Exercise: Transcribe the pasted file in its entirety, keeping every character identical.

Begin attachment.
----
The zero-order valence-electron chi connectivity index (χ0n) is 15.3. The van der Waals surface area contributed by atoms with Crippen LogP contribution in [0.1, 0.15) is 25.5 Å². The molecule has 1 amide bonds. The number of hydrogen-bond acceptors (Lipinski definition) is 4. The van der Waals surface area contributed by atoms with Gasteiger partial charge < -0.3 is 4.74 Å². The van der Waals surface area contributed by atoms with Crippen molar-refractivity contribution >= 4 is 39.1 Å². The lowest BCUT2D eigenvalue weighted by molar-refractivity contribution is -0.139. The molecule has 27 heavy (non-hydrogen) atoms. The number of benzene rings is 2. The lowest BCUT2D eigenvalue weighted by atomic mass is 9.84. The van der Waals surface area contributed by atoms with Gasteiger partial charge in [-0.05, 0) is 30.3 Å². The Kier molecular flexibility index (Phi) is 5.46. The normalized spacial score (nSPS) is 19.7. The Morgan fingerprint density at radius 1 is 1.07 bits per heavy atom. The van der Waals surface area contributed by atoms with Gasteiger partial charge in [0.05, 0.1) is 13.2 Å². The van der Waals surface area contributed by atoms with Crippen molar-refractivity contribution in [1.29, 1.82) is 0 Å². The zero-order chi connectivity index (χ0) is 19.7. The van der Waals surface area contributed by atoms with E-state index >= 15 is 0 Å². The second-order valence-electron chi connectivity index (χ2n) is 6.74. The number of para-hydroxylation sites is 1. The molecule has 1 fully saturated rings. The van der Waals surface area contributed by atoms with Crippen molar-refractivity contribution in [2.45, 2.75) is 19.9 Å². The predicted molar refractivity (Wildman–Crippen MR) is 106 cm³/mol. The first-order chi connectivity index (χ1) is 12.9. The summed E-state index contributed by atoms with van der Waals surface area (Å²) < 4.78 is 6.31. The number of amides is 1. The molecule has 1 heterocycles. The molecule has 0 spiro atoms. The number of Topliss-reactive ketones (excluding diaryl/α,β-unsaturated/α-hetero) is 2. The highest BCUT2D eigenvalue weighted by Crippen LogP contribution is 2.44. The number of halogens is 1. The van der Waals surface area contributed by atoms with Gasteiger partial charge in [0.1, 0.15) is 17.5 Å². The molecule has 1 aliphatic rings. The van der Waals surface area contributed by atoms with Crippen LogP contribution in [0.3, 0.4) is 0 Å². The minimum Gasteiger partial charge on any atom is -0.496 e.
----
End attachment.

The zero-order valence-electron chi connectivity index (χ0n) is 15.3. The van der Waals surface area contributed by atoms with Crippen LogP contribution in [0.1, 0.15) is 25.5 Å². The molecule has 1 amide bonds. The number of hydrogen-bond acceptors (Lipinski definition) is 4. The van der Waals surface area contributed by atoms with Gasteiger partial charge < -0.3 is 4.74 Å². The van der Waals surface area contributed by atoms with Crippen molar-refractivity contribution >= 4 is 39.1 Å². The lowest BCUT2D eigenvalue weighted by molar-refractivity contribution is -0.139. The molecule has 27 heavy (non-hydrogen) atoms. The number of benzene rings is 2. The lowest BCUT2D eigenvalue weighted by atomic mass is 9.84. The van der Waals surface area contributed by atoms with Gasteiger partial charge in [-0.05, 0) is 30.3 Å². The Kier molecular flexibility index (Phi) is 5.46. The normalized spacial score (nSPS) is 19.7. The Morgan fingerprint density at radius 1 is 1.07 bits per heavy atom. The van der Waals surface area contributed by atoms with Gasteiger partial charge in [0.05, 0.1) is 13.2 Å². The van der Waals surface area contributed by atoms with Crippen molar-refractivity contribution in [1.29, 1.82) is 0 Å². The zero-order chi connectivity index (χ0) is 19.7. The van der Waals surface area contributed by atoms with E-state index >= 15 is 0 Å². The second-order valence-electron chi connectivity index (χ2n) is 6.74. The number of para-hydroxylation sites is 1. The molecule has 1 fully saturated rings. The van der Waals surface area contributed by atoms with Crippen molar-refractivity contribution in [2.45, 2.75) is 19.9 Å². The predicted molar refractivity (Wildman–Crippen MR) is 106 cm³/mol. The first-order chi connectivity index (χ1) is 12.9. The summed E-state index contributed by atoms with van der Waals surface area (Å²) < 4.78 is 6.31. The number of amides is 1. The molecule has 1 heterocycles. The molecule has 0 spiro atoms. The number of Topliss-reactive ketones (excluding diaryl/α,β-unsaturated/α-hetero) is 2. The highest BCUT2D eigenvalue weighted by Crippen LogP contribution is 2.44. The number of halogens is 1. The van der Waals surface area contributed by atoms with Gasteiger partial charge in [0.1, 0.15) is 17.5 Å². The molecule has 1 aliphatic rings. The van der Waals surface area contributed by atoms with Crippen LogP contribution in [0.3, 0.4) is 0 Å². The minimum Gasteiger partial charge on any atom is -0.496 e.